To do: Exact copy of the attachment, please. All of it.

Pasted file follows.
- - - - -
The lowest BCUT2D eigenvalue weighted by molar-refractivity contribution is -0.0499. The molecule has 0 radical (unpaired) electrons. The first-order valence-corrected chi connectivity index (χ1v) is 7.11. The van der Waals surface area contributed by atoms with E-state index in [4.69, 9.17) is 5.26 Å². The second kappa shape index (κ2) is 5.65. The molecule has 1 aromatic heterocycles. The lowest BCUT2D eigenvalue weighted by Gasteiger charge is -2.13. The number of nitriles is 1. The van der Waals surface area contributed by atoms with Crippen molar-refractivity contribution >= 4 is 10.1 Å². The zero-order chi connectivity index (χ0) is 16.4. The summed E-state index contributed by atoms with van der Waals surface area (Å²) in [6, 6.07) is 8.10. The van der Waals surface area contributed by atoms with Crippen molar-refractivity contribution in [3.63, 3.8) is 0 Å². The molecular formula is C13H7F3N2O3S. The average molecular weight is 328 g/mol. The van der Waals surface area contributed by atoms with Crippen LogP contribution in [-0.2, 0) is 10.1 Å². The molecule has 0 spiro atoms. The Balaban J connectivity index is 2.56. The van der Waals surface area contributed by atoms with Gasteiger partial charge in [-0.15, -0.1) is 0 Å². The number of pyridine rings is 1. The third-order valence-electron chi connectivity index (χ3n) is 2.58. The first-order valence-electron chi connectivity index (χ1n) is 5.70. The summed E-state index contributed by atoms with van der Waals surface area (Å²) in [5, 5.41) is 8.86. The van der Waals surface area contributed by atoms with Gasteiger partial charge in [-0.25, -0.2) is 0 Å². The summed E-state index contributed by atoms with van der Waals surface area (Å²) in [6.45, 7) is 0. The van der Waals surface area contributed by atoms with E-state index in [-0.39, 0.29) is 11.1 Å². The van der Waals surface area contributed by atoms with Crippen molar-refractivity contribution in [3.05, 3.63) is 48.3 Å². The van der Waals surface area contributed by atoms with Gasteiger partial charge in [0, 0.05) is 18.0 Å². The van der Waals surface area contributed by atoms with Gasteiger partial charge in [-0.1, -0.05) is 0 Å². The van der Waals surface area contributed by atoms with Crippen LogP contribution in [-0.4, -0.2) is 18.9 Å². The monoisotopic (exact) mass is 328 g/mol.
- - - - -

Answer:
The lowest BCUT2D eigenvalue weighted by molar-refractivity contribution is -0.0499. The molecule has 0 radical (unpaired) electrons. The first-order valence-corrected chi connectivity index (χ1v) is 7.11. The van der Waals surface area contributed by atoms with E-state index in [4.69, 9.17) is 5.26 Å². The second kappa shape index (κ2) is 5.65. The molecule has 1 aromatic heterocycles. The lowest BCUT2D eigenvalue weighted by Gasteiger charge is -2.13. The number of nitriles is 1. The van der Waals surface area contributed by atoms with Crippen molar-refractivity contribution >= 4 is 10.1 Å². The zero-order chi connectivity index (χ0) is 16.4. The summed E-state index contributed by atoms with van der Waals surface area (Å²) in [6, 6.07) is 8.10. The van der Waals surface area contributed by atoms with Crippen molar-refractivity contribution in [3.63, 3.8) is 0 Å². The molecular formula is C13H7F3N2O3S. The average molecular weight is 328 g/mol. The van der Waals surface area contributed by atoms with Crippen LogP contribution in [-0.2, 0) is 10.1 Å². The molecule has 0 spiro atoms. The Balaban J connectivity index is 2.56. The van der Waals surface area contributed by atoms with Gasteiger partial charge in [-0.15, -0.1) is 0 Å². The number of pyridine rings is 1. The third-order valence-electron chi connectivity index (χ3n) is 2.58. The first-order valence-electron chi connectivity index (χ1n) is 5.70. The summed E-state index contributed by atoms with van der Waals surface area (Å²) in [5, 5.41) is 8.86. The van der Waals surface area contributed by atoms with Gasteiger partial charge in [-0.25, -0.2) is 0 Å². The summed E-state index contributed by atoms with van der Waals surface area (Å²) in [6.45, 7) is 0. The van der Waals surface area contributed by atoms with E-state index in [-0.39, 0.29) is 11.1 Å². The van der Waals surface area contributed by atoms with Crippen molar-refractivity contribution in [3.05, 3.63) is 48.3 Å². The van der Waals surface area contributed by atoms with Gasteiger partial charge in [0, 0.05) is 18.0 Å². The van der Waals surface area contributed by atoms with Gasteiger partial charge in [-0.1, -0.05) is 0 Å². The van der Waals surface area contributed by atoms with Crippen LogP contribution in [-0.4, -0.2) is 18.9 Å². The monoisotopic (exact) mass is 328 g/mol.